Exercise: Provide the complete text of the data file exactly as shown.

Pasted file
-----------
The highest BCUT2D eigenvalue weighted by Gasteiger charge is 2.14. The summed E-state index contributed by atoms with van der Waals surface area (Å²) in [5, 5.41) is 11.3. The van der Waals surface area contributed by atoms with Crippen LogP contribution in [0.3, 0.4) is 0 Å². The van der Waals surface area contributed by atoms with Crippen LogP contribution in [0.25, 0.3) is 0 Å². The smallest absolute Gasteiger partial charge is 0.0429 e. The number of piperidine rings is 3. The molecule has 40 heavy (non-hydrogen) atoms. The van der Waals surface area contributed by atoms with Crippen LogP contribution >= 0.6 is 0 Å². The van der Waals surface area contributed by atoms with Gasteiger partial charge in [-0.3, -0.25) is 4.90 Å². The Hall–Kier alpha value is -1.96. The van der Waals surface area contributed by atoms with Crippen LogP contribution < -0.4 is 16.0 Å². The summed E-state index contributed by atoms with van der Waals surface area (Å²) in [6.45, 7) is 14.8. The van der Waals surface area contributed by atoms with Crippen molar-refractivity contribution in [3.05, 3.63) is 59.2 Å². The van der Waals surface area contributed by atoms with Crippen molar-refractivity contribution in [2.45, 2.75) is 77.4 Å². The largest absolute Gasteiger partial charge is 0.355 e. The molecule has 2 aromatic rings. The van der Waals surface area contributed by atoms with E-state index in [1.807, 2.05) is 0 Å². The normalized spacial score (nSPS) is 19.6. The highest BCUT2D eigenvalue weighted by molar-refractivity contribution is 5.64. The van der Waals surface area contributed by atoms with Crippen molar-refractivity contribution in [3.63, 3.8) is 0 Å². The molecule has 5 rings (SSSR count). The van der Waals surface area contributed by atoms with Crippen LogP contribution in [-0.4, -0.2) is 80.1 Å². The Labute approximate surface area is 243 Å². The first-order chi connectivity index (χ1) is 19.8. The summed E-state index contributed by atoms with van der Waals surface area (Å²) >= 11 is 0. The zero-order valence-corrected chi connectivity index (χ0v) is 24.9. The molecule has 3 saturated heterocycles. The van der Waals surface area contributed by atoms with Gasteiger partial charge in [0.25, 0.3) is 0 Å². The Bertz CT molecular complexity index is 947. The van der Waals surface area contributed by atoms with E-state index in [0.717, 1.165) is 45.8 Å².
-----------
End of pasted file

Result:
The highest BCUT2D eigenvalue weighted by Gasteiger charge is 2.14. The summed E-state index contributed by atoms with van der Waals surface area (Å²) in [5, 5.41) is 11.3. The van der Waals surface area contributed by atoms with Crippen LogP contribution in [0.3, 0.4) is 0 Å². The van der Waals surface area contributed by atoms with Crippen LogP contribution in [0.25, 0.3) is 0 Å². The smallest absolute Gasteiger partial charge is 0.0429 e. The number of piperidine rings is 3. The molecule has 40 heavy (non-hydrogen) atoms. The van der Waals surface area contributed by atoms with Crippen LogP contribution >= 0.6 is 0 Å². The van der Waals surface area contributed by atoms with Gasteiger partial charge in [-0.3, -0.25) is 4.90 Å². The Hall–Kier alpha value is -1.96. The van der Waals surface area contributed by atoms with Crippen LogP contribution < -0.4 is 16.0 Å². The summed E-state index contributed by atoms with van der Waals surface area (Å²) in [6.45, 7) is 14.8. The van der Waals surface area contributed by atoms with Crippen molar-refractivity contribution in [3.05, 3.63) is 59.2 Å². The van der Waals surface area contributed by atoms with Crippen molar-refractivity contribution in [2.45, 2.75) is 77.4 Å². The largest absolute Gasteiger partial charge is 0.355 e. The molecule has 2 aromatic rings. The van der Waals surface area contributed by atoms with E-state index in [1.807, 2.05) is 0 Å². The normalized spacial score (nSPS) is 19.6. The highest BCUT2D eigenvalue weighted by molar-refractivity contribution is 5.64. The van der Waals surface area contributed by atoms with Crippen molar-refractivity contribution in [3.63, 3.8) is 0 Å². The molecule has 5 rings (SSSR count). The van der Waals surface area contributed by atoms with Crippen LogP contribution in [-0.4, -0.2) is 80.1 Å². The Labute approximate surface area is 243 Å². The first-order chi connectivity index (χ1) is 19.8. The summed E-state index contributed by atoms with van der Waals surface area (Å²) >= 11 is 0. The zero-order valence-corrected chi connectivity index (χ0v) is 24.9. The molecule has 3 saturated heterocycles. The van der Waals surface area contributed by atoms with Gasteiger partial charge in [0.25, 0.3) is 0 Å². The Bertz CT molecular complexity index is 947. The van der Waals surface area contributed by atoms with E-state index in [0.717, 1.165) is 45.8 Å².